Wernicke encephalopathy and Korsakoff syndrome are different conditions. Both are due to brain damage caused by a lack of vitamin B1.
Lack of vitamin B1 is common in people with alcoholism. It is also common in persons whose bodies do not absorb food properly (malabsorption), as sometimes occurs with a chronic illness or after obesity (bariatric) surgery.
Korsakoff syndrome, or Korsakoff psychosis, tends to develop as Wernicke symptoms go away. Wernicke encephalopathy causes brain damage in lower parts of the brain called the thalamus and hypothalamus. Korsakoff psychosis results from permanent damage to areas of the brain involved with memory.
Symptoms of Wernicke encephalopathy include:
Confusion and loss of mental activity that can progress to coma and death
Vitamin B1 usually does not improve loss of memory and intellect that occur with Korsakoff psychosis.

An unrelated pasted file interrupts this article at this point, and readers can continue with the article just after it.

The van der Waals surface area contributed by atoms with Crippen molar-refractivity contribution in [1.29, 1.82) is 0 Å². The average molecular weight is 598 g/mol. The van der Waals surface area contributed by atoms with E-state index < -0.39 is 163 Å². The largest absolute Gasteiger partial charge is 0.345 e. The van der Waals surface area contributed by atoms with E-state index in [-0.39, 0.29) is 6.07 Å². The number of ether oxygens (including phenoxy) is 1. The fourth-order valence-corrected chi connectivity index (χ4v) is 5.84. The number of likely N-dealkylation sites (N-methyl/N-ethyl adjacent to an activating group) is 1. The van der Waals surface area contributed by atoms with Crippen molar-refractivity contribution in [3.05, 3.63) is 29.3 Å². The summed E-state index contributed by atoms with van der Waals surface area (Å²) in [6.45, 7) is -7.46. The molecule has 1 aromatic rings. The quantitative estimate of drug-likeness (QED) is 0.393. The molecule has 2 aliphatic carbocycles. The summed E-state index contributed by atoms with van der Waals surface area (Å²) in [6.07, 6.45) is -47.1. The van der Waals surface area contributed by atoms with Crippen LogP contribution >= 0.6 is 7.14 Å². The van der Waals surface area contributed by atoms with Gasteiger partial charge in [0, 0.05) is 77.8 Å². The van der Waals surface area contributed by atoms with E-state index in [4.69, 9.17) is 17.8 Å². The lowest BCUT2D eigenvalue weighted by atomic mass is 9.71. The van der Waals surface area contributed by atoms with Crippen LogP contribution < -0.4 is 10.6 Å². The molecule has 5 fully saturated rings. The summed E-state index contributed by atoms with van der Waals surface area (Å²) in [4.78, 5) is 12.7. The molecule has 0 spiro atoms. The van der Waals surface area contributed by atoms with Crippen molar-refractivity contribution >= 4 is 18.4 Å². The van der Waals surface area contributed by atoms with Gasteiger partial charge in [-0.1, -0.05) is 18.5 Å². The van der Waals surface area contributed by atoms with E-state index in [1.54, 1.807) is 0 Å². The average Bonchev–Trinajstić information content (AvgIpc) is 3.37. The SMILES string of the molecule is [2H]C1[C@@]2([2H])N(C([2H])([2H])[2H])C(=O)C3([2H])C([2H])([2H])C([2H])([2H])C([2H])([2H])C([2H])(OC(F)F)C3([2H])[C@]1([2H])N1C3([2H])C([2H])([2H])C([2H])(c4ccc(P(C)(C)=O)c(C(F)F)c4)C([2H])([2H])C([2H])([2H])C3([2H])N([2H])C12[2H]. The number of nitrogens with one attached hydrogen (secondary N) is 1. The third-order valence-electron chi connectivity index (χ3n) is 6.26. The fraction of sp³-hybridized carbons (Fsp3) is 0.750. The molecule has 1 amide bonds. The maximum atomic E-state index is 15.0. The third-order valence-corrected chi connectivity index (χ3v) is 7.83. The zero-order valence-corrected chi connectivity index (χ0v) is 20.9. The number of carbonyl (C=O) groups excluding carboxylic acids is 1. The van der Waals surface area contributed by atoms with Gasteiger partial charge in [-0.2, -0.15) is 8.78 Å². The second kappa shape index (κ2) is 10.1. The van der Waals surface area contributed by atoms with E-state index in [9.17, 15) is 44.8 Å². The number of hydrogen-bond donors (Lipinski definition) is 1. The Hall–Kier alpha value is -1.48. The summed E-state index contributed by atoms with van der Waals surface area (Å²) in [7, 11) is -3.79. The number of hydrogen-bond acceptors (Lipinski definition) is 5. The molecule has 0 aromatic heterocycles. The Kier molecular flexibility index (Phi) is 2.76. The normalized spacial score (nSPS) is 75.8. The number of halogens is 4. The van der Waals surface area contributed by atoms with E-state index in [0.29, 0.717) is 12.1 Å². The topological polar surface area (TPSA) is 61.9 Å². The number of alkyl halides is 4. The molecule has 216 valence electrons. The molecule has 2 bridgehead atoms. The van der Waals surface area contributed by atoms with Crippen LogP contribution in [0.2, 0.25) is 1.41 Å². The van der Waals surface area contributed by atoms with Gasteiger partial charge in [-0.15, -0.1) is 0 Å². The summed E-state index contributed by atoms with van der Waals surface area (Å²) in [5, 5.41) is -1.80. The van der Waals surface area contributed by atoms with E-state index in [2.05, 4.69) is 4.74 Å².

Stopping alcohol use can prevent more loss of brain function and damage to nerves. Eating a well-balanced, nourishing diet can help, but it is not a substitute for stopping alcohol use.
Without treatment, Wernicke-Korsakoff syndrome gets steadily worse, and can be life-threatening. With treatment, it is possible to control symptoms (such as uncoordinated movement and vision difficulties). This disorder can also be slowed or stopped.
Some symptoms, especially the loss of memory and thinking skills, may be permanent. Other disorders related to alcohol use may also occur.
Call your health care provider or go to the emergency room if you have symptoms of Wernicke-Korsakoff syndrome, or if you have been diagnosed with the condition and your symptoms get worse or return.
Not drinking alcohol or drinking in moderation and getting enough nutrition reduce the risk of developing Wernicke-Korsakoff syndrome. If a heavy drinker will not quit, thiamine supplements and a good diet may reduce the chance of getting this condition, but the risk is not eliminated.
So YT, Simon RP. Deficiency diseases of the nervous system. In: Daroff RB, Fenichel GM, Jankovic J, Mazziotta JC, eds. Bradley's Neurology in Clinical Practice. 6th ed. Philadelphia, Pa: Elsevier Saunders; 2012:chap 57.
Joseph V. Campellone, M.D., Division of Neurology, Cooper University Hospital, Camden, NJ. Review provided by VeriMed Healthcare Network. Also reviewed by David Zieve, MD, MHA, Isla Ogilvie, PhD, and the A.D.A.M. Editorial team.